3 Depop Shops Run by New Schoolers

It seems like there is nothing you can’t do from your phone these days. If you told a college student twenty years ago that they could be making some pocket money without leaving their dorm they would’ve thought, "That’s hot." And, it’s still hot today. 

Sustainability is quickly rising as a trend in fashion, and there’s no better way to shop sustainably than to head to your local thrift store—here at The New School we have Beacon’s Closet and Buffalo Exchange. The majority of secondhand clothing stores in Manhattan stock their inventory with their customers’ old treasures. It’s a pretty simple business plan: you haul a bag of lightly worn clothing to a buyer and they select the pieces that are most likely to sell in the store. The seller gets part of the profit, but it’s usually only about 30 percent of the selling price in cash or 50 percent in store credit. 

In the digital age, there’s a more efficient way to make bank selling your old clothes. Enter Depop, which launched in Milan back in 2011. When you make a sale on Depop, you get to keep 60 percent of the profit. 

“Places like Beacon's tend to purchase second-hand items with a very narrow vision of a customer in mind,” said Molly Alexander, a sophomore in the Strategic Design and Management program at Parsons. She began selling on Depop about two years ago when she wanted to get rid of clothes she no longer wanted. Check out her Depop store Celestial Cyber

Quickly, her shop became more curated and less of a closet cleanout. “My focus shifted when I started finding unique vintage pieces on my thrifting outings,” she said. “Rather than keep them for myself, I wanted to share items to start new trends based on what I was observing in the streets of New York.”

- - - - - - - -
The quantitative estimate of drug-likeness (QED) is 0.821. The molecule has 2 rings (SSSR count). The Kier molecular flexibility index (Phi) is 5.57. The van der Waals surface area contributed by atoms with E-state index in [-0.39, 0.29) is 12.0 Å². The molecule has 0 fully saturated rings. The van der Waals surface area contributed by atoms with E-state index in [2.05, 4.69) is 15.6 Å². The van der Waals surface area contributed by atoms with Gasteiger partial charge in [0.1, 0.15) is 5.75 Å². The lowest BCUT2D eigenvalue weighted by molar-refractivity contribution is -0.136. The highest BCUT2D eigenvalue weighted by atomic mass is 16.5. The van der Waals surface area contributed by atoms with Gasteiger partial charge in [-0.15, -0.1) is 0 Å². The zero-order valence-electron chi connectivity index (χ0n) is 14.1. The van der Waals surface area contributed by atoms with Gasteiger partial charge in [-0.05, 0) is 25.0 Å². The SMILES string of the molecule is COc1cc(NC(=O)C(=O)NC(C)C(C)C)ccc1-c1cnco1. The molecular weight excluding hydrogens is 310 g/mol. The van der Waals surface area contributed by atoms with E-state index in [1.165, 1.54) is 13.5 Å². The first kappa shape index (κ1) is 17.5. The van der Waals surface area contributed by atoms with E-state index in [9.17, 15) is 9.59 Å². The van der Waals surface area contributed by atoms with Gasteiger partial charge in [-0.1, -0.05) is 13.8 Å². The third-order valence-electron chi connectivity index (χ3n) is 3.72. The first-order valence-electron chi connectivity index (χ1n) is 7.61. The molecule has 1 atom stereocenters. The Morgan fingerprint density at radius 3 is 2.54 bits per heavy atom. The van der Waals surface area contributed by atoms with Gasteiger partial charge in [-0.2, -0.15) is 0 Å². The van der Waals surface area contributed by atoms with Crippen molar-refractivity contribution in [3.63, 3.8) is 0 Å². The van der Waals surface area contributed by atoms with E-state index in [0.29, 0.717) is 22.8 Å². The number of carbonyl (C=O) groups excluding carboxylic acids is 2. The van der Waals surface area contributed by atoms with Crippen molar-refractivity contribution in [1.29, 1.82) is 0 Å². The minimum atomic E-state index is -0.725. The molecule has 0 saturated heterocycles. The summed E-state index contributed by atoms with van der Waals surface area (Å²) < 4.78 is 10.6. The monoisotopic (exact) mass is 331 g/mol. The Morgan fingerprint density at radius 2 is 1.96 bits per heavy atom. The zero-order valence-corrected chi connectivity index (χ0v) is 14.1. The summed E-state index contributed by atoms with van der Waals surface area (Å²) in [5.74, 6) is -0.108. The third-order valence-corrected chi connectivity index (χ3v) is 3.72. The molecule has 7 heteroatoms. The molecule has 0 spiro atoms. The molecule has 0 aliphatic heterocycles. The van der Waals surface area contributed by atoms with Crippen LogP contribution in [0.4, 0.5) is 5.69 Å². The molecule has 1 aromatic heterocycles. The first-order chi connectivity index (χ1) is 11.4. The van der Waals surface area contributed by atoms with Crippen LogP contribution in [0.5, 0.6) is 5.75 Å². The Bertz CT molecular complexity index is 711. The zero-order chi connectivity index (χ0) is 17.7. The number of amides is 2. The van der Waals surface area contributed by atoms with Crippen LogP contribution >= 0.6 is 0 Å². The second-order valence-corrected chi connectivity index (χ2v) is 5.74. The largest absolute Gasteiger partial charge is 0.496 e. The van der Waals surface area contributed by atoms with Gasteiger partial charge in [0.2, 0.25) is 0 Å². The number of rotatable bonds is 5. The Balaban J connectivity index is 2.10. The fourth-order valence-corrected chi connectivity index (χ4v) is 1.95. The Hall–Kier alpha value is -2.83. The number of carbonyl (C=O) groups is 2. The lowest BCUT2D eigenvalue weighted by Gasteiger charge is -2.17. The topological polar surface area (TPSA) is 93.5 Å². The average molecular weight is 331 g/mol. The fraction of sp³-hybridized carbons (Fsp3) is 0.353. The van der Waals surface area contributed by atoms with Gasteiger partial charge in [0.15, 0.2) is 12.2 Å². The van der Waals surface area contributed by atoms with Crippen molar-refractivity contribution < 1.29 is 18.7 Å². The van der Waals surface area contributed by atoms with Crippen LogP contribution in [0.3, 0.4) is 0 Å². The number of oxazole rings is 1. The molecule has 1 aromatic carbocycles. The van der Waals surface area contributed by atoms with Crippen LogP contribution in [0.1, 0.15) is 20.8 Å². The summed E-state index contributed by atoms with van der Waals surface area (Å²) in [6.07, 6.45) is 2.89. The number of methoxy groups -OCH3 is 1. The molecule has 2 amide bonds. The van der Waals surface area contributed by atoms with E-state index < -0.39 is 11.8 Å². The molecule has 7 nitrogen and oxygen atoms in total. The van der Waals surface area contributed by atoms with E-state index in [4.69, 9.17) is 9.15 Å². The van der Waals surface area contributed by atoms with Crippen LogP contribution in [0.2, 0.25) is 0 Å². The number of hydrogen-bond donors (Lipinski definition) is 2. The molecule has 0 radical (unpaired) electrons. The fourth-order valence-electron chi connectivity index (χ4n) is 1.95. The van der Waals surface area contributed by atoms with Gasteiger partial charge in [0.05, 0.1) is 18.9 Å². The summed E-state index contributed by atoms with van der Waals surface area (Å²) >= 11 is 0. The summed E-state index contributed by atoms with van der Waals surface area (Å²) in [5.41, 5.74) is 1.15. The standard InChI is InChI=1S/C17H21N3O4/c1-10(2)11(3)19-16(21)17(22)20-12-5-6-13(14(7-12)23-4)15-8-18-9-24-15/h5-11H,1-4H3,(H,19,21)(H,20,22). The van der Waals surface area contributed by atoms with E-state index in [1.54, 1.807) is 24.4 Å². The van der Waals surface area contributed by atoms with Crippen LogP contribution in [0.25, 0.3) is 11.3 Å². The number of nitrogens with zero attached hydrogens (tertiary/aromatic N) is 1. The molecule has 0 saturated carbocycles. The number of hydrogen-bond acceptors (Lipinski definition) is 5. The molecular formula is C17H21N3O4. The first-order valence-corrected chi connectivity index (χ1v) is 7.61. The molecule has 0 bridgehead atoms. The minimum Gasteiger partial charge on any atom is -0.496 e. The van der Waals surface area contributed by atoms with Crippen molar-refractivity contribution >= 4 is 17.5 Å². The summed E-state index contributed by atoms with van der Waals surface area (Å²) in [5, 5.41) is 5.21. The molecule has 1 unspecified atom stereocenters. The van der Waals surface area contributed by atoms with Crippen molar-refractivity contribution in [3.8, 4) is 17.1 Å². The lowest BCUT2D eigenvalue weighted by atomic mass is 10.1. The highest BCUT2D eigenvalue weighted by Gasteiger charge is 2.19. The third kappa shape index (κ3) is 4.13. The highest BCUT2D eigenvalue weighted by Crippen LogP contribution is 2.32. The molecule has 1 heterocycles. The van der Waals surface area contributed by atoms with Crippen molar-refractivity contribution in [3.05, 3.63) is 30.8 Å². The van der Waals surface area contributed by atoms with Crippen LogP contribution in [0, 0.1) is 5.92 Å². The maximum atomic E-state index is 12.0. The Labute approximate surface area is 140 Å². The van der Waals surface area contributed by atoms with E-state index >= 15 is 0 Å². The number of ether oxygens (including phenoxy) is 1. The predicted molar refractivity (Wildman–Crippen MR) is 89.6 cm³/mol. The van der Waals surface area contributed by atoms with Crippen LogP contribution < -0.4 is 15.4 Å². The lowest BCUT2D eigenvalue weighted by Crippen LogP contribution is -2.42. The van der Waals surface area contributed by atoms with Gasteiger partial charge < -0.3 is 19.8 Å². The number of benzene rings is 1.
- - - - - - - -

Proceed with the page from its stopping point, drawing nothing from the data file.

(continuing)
Most shops on Depop are targeted towards a certain customer. This seems to help sellers make a bigger profit on the items they find on a thrifting trip. 

First-year Fashion Design student Aliya Hidirlar says she hunts for pieces that she knows her customers expect from her shop. You can check out her pieces here.

“I tend to curate my shop for my clients based on what sells and what doesn't,” she said. But, before you start curating your own shop, Hidirlar recommends you do your research. 

“There are transaction fees and shipping if you decide to ship out a piece for a customer,” she said. Although, there are some upsides for her! She choses Depop over traditional brick and mortar thrift stores because you make a bigger profit from your Depop sales. 

“Beacon’s and Buffalo are the types of places I go to get rid of clothes fast,” she said. But, others think that going to a storefront to sell items is a more lengthy process than selling online.

“There’s no need to go all the way to Beacon’s or Buffalo Exchange and risk them not taking your items,” said Andrea Bedoya, a second-year student studying Economics and Environmental Studies. Selling on Depop is worth it to Bedoya “because you are able to do it out of the comfort of your own home.” 

Like most sellers, Bedoya notes the detrimental impact that the fashion industry leaves on the environment. 

“Selling on Depop is a great way to save clothes from a landfill and an easy way to make some side cash.” The environment is one thing that made her want to sell her old things on her Depop shop, linked here. She even encourages her buyers (right in her store’s bio) to opt for local pickups in the city rather than shipping because of its impact on the environment. 

“I began selling because I had so many shoes and clothes that I wasn’t wearing,” she said. “I wanted to give them a new life.” 

It's better to have cash in your pocket than clothes in a landfill. As the 2020 version of Regina George would say: Log in, loser. We’re going shopping!